InsiderNJ Radio: Lance Versus Lesniak

Julie Briggs

This week on InsiderNJ Radio’s Julie Briggs Show, former U.S. Rep. Leonard Lance (R-7) and former state Senator Ray Lesniak (D-20) consider the presidential candidacy of former Governor Chris Christie, and the implications of Christie’s presence in the GOP Presidential Primary.

They disagree about Christie.

But they agree on Donald Trump.

“I think we should nominate someone who can win in November and that should not be Donald Trump,” says Lance.

“At this time, [Florida Governor Ron] DeSantis doesn’t occupy a strong number two position [beyond frontrunner Trump],” adds Lance, reflecting on his former House colleague’s debate performance last week.

Lance likes former U.S. Ambassador to the United Nations Nikki Haley as a candidate for vice president. But his party’s best candidate for president didn’t stand on that stage last week, according to the former congressman.

“Governor [Glenn] Youngkin [of Virgina], for president and Nikki Haley for vice president,” Lance tells host Julie Briggs.

What about attorney general?

Chris Christie, says Lance.

“I think that would be a dynamite ticket and a ticket I would support wholeheartedly,” he opines.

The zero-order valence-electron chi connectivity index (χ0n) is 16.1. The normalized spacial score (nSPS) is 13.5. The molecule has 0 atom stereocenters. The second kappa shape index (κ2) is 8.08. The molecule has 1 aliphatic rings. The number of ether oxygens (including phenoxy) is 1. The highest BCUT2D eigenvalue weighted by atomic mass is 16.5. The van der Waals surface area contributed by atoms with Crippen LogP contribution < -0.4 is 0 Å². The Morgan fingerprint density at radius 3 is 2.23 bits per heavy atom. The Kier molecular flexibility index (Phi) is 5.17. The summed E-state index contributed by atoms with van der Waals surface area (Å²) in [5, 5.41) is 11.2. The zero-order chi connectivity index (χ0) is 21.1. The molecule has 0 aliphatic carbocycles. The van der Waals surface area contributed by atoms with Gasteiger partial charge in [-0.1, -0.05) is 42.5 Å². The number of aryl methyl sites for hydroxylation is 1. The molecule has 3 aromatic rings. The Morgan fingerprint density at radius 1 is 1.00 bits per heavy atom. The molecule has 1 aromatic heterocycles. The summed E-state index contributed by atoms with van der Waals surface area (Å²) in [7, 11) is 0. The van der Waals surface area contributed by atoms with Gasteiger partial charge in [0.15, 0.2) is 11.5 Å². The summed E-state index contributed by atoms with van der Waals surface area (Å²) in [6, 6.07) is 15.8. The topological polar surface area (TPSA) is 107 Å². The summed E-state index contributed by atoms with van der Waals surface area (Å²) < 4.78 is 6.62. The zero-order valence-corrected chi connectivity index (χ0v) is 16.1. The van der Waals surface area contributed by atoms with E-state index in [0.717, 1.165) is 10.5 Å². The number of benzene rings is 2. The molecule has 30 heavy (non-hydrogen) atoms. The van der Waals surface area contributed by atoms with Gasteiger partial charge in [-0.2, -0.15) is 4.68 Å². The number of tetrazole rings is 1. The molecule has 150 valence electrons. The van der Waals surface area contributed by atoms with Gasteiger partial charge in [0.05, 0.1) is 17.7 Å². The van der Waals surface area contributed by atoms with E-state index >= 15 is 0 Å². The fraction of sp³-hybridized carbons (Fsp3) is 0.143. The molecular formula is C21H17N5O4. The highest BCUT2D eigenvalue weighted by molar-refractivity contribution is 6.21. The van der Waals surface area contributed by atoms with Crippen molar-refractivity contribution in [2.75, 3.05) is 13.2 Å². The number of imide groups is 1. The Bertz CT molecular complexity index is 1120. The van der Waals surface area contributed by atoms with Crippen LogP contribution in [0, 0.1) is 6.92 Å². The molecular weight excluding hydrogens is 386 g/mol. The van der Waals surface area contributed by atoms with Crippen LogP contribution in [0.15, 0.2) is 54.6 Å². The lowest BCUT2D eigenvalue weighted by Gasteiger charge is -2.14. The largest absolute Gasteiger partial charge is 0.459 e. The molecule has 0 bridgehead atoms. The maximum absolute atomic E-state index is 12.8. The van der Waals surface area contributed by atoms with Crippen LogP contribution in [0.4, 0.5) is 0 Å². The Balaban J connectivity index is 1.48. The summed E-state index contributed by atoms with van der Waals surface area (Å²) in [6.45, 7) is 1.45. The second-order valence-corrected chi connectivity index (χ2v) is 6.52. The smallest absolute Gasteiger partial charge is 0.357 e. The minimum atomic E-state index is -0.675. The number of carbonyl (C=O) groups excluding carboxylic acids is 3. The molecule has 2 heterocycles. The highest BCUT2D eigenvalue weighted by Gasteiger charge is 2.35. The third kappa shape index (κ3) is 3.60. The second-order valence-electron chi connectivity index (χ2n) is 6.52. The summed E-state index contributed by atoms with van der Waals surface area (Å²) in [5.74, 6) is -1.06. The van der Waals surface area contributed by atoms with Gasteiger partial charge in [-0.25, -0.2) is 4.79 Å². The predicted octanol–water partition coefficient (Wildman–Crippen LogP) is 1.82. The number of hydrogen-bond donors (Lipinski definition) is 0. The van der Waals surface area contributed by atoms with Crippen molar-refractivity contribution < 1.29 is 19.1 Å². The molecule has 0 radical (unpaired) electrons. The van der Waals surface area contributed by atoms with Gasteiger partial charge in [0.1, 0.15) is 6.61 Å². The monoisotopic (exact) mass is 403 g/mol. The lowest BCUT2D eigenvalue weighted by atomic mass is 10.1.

Lesniak steps in at that point.

“I agree with Lance except the Chris Christie part of it,” says the Elizabeth-based former lawmaker.

As for Christie’s chances to secure the GOP nomination – “Zero,” Lesniak says. “He’s alienated the base. They’re not going to give him the nomination.”

Larry Casha, former Kinnelon councilman, joins the discussion.

“I have to disagree. The percentage is not zero,” says Casha.

Lesniak deadpans: “I said zero. I’ll change that to one percent.”

This show originally aired this past Sunday at its regularly scheduled time on WMTR.

InsiderNJ reporter John Van Vliet also joins the discussion with Briggs and her other guests.

Please access the show by clicking below:

(Visited 532 times, 1 visits today)

Leave a Reply

Your email address will not be published.

News From Around the Web

The Political Landscape